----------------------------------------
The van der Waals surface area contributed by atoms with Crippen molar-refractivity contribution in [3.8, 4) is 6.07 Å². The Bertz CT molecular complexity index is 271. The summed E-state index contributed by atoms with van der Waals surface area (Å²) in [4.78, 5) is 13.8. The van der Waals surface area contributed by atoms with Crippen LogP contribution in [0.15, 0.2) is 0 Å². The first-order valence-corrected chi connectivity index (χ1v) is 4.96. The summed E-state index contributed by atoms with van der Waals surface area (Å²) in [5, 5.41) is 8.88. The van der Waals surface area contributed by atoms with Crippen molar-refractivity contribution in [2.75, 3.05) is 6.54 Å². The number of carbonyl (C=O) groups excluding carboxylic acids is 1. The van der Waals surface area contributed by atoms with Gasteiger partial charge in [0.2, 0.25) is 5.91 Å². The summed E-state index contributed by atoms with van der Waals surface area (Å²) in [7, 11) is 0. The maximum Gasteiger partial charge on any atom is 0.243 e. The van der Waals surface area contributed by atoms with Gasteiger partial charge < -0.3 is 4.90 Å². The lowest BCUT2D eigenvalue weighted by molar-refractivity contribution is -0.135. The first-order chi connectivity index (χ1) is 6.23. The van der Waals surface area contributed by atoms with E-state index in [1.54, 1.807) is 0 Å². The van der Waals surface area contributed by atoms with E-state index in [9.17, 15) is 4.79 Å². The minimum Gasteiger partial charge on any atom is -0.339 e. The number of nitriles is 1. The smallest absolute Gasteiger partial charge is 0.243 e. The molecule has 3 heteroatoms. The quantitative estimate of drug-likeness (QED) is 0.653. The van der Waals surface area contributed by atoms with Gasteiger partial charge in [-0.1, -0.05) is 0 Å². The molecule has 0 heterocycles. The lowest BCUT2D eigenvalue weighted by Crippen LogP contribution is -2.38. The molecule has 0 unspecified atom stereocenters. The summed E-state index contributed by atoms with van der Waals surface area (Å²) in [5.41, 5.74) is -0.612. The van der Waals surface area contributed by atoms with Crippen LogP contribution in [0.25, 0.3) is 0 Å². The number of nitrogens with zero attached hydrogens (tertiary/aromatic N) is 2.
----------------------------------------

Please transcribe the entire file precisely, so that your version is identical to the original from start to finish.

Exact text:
The van der Waals surface area contributed by atoms with Crippen molar-refractivity contribution in [3.8, 4) is 6.07 Å². The Bertz CT molecular complexity index is 271. The summed E-state index contributed by atoms with van der Waals surface area (Å²) in [4.78, 5) is 13.8. The van der Waals surface area contributed by atoms with Crippen LogP contribution in [0.15, 0.2) is 0 Å². The first-order valence-corrected chi connectivity index (χ1v) is 4.96. The summed E-state index contributed by atoms with van der Waals surface area (Å²) in [5, 5.41) is 8.88. The van der Waals surface area contributed by atoms with Crippen molar-refractivity contribution in [2.75, 3.05) is 6.54 Å². The number of carbonyl (C=O) groups excluding carboxylic acids is 1. The van der Waals surface area contributed by atoms with Gasteiger partial charge in [0.2, 0.25) is 5.91 Å². The summed E-state index contributed by atoms with van der Waals surface area (Å²) in [7, 11) is 0. The maximum Gasteiger partial charge on any atom is 0.243 e. The van der Waals surface area contributed by atoms with Gasteiger partial charge < -0.3 is 4.90 Å². The lowest BCUT2D eigenvalue weighted by molar-refractivity contribution is -0.135. The first-order chi connectivity index (χ1) is 6.23. The van der Waals surface area contributed by atoms with E-state index in [1.54, 1.807) is 0 Å². The van der Waals surface area contributed by atoms with E-state index in [9.17, 15) is 4.79 Å². The minimum Gasteiger partial charge on any atom is -0.339 e. The number of nitriles is 1. The smallest absolute Gasteiger partial charge is 0.243 e. The molecule has 3 heteroatoms. The quantitative estimate of drug-likeness (QED) is 0.653. The van der Waals surface area contributed by atoms with Gasteiger partial charge in [-0.1, -0.05) is 0 Å². The molecule has 0 heterocycles. The lowest BCUT2D eigenvalue weighted by Crippen LogP contribution is -2.38. The molecule has 0 unspecified atom stereocenters. The summed E-state index contributed by atoms with van der Waals surface area (Å²) in [5.41, 5.74) is -0.612. The van der Waals surface area contributed by atoms with Crippen LogP contribution in [0.25, 0.3) is 0 Å². The number of nitrogens with zero attached hydrogens (tertiary/aromatic N) is 2.